“It is the view of the committee that the coming in to force of the present treaty will not modify or affect the existing legal status of Formosa and the Pescadores. The treaty appears to be wholly consistent with all actions taken by the United States in this matter since the end of World War II, and does not introduce any basically new element in our relations with the territories in question. Both by act and by implication we have accepted the Nationalist Government as the lawful authority on Formosa.

To avoid any possibility of misunderstanding on this aspect of the treaty, the committee decided it would be useful to include in this report to following statement:

It is the understanding of the Senate that nothing in the treaty shall be construed as affecting or modifying the legal status or sovereignty of the territories to which it applies.[20]

In presenting the Committee’s report to the Senate on February 9, 1955, Senator Walter George referred to the question of the legal status of Taiwan:

“The view was advance during committee’s consideration of the treaty that it may have the effect of recognizing that the government of Chiang Kai-shek has sovereignty over Formosa and the Pescadores. On the one hand, reference was made to the Cairo Declaration which stated that Japan was to be stripped of her island territories in the Pacific and that territories stolen from the Chinese such as Formosa and the Pescadores shall be restored to the Republic of China. On the other hand, reference was made to the fact that while Japan renounced all right, title and claim to Formosa and the Pescadores, such title was not conveyed to any nation. After full exploration of this matter with Secretary Dulles, the committee decided that this treaty was not a competent instrument to resolve doubts about sovereignty over Formosa. It agreed to include in its report the following statement

It is the understanding of the Senate that nothing in the present treaty shall be construed as affecting or modifying the legal status or the sovereignty of the territories referred to in article VI. (sic)

In other words, so far as the United States in concerned, it is our understanding that the legal status of the territories referred to in article VI, namely, Formosa and the Pescadores – whatever their status may be – is not altered in any way by the conclusion of this treaty.”[21]

Quemoy and Matsu

It may be well to note the special status of the offshore islands, the Quemoy and Matsu groups, in contrast to that of Formosa and the Pescadores as described here. The offshore islands have always been considered as part of “China.” As Secretary Dulles explained in 1954:

“The legal position is different…, by virtue of the fact that technical sovereignty over Formosa and the Pescadores has never been settled. That is because the Japanese Peace Treaty merely involves a renunciation by Japan of its right and title to these islands. But the future title is not determined by the Japanese Peace Treaty nor is it determined by the Peace Treaty which was concluded between the Republic of China and Japan. Therefore the juridical status of these islands, Formosa and the Pescadores, is different from the juridical status of the offshore islands which have always been Chinese territory” (underscore added)[22]

Recent Restatement of the United States Position

The position of the United States was set forth by the States Department in connection with the 1970 Hearings before the Subcommittee on the United States Security Agreements and Commitments Abroad of the Senate Committee on Foreign Relations (91st Cong., 2d Sess.):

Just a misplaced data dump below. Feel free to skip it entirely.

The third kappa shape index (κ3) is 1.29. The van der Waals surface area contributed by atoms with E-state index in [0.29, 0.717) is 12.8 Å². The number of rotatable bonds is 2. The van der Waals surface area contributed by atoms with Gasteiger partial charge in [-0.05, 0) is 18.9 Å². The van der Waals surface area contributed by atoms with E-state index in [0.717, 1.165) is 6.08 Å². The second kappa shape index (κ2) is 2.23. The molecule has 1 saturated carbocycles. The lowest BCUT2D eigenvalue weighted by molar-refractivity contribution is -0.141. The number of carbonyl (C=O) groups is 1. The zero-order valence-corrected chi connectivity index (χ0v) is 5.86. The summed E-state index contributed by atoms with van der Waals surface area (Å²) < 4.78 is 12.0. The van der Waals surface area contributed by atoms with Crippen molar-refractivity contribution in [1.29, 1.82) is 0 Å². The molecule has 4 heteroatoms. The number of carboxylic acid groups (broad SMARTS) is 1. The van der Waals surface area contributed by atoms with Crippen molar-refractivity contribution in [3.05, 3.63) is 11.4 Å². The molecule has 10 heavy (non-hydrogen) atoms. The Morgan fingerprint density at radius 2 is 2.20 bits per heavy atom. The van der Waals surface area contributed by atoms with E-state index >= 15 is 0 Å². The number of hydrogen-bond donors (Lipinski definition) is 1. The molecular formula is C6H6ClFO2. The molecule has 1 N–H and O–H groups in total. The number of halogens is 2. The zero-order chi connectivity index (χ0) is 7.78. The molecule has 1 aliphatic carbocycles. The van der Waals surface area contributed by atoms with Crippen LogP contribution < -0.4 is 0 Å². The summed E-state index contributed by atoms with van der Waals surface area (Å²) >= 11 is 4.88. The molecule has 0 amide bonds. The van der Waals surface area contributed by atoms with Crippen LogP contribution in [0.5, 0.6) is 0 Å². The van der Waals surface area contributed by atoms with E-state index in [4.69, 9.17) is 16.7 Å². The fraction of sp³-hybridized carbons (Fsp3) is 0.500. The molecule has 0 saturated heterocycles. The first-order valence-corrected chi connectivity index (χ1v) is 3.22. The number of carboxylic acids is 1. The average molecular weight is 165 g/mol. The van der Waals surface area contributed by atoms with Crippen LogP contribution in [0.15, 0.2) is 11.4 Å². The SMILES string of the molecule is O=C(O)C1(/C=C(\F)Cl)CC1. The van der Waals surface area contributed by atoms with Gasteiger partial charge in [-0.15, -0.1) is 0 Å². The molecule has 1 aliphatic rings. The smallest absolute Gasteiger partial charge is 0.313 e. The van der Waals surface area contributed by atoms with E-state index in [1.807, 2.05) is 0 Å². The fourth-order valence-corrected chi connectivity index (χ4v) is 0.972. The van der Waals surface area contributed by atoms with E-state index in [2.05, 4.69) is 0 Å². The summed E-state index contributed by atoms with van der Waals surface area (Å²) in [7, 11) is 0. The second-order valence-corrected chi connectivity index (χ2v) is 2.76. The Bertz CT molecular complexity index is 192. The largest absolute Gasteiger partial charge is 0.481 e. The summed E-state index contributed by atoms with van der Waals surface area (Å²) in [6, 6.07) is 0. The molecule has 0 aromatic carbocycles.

“Legal Status of Taiwan as Defined in Japanese Peace Treaty and Sino-Japanese Peace Treaty

“Article 2 of the Japanese Peace treaty, signed on September 8, 1951 at San Francisco, provides that ‘Japan renounces all right, title and claim to Formosa and the Pescadores.’ The same language was used in Article 2 of the Treaty of Peace between China and Japan signed on April 28, 1952. In neither treaty did Japan cede this area to any particular entity. As Taiwan and the Pescadores are not covered by any existing international disposition, sovereignty over the area is an unsettled question subject to future international resolution. Both the Republic of China and the Chinese Communists disagree with this conclusion and consider that Taiwan and the Pescadores are part of the sovereign state of China. The United States recognized the Government of the Republic of China as legitimately occupying and exercising jurisdiction over Taiwan and the Pescadores.”[23]

The future relationship of Taiwan to mainland China and the resolution of disputes dividing the governments in Taipei and Peking involve issues that the United States cannot resolve. We have made clear that our primary concern is that these issues should be resolved by peaceful means, without resort to the use of force. Until such a resolution is achieved we may continue to deal respectively with the government of the Peoples Republic of China and the Government of the Republic of China on matters affecting mutual interests, accepting the practical situation as we find it.

July 12, 1971






Treaty of Peace Between Japan and China, May 8, 1895, 1 Recueil des Traites et Conventions entre le Japon et lese Puissances Etrangeres 375



A Decade of American Foreign Policy, 1941-1949, at p. 22.



Id., at p.49.



Id., at p. 625



II American Foreign Policy, 1950-1955, at p. 2448.



XXIII Dept. State Bull. 5 (1950).



U.N. Doc. No. S/1716.



U.N. Doc. No. A/1373.



U.N. Doc. No. A/1381.



U.S. TIAS 2490; 3 UST 3169, 3172; 136 UNTS 45, 48, 50.



Record of the Proceedings of the Conference for the Conclusion and Signature of the Treaty of Peace with Japan, at p. 78, Dept. State Publication 4392 (1951).



Id., at p. 93.



Id., at p. 112.



S. Exec. Report No. 2, 82d Cong., 2d Sess., at p. 8.  American Foreign Policy 1950-1955, at p. 470.



138 UNTS 3.


Despatch No. 31 from the American Embassy in Taipei to the Department of State, July 23, 1952, Enclosure 2, at p. 1.



Id., at p. 2.



Id., Enclosure 3 at p. 4.



U.S. TIAS 3178; 6 UST 433; 248 UNTS 213.



S. Exec. Report No. 2, 84th Cong., 1st Sess., at p. 6, I American Foreign Policy 1950-1955, at pp. 962-3.



101 Cong. Rec. 1381 (1955).



XXXI Dept. State Bull. 896 (1954)



Hearings, Part 4 (Republic of China), at p. 948 (1970).